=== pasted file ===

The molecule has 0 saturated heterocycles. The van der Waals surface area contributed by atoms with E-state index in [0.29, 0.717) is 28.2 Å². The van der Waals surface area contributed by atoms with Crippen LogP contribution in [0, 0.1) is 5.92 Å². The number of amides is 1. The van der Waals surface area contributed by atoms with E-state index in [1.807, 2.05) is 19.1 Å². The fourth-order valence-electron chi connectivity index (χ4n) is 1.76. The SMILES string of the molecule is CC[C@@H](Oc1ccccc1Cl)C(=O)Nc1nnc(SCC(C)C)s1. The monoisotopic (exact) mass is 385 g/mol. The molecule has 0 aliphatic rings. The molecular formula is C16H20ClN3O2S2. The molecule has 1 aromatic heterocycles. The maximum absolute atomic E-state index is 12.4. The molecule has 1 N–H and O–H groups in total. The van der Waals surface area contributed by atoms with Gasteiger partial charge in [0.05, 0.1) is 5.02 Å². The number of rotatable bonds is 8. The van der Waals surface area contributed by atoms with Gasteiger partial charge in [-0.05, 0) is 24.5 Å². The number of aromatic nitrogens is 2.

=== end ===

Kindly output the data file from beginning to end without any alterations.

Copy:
The molecule has 0 saturated heterocycles. The van der Waals surface area contributed by atoms with E-state index in [0.29, 0.717) is 28.2 Å². The van der Waals surface area contributed by atoms with Crippen LogP contribution in [0, 0.1) is 5.92 Å². The number of amides is 1. The van der Waals surface area contributed by atoms with E-state index in [1.807, 2.05) is 19.1 Å². The fourth-order valence-electron chi connectivity index (χ4n) is 1.76. The SMILES string of the molecule is CC[C@@H](Oc1ccccc1Cl)C(=O)Nc1nnc(SCC(C)C)s1. The monoisotopic (exact) mass is 385 g/mol. The molecule has 0 aliphatic rings. The molecular formula is C16H20ClN3O2S2. The molecule has 1 aromatic heterocycles. The maximum absolute atomic E-state index is 12.4. The molecule has 1 N–H and O–H groups in total. The van der Waals surface area contributed by atoms with Gasteiger partial charge in [0.05, 0.1) is 5.02 Å². The number of rotatable bonds is 8. The van der Waals surface area contributed by atoms with Gasteiger partial charge in [-0.05, 0) is 24.5 Å². The number of aromatic nitrogens is 2.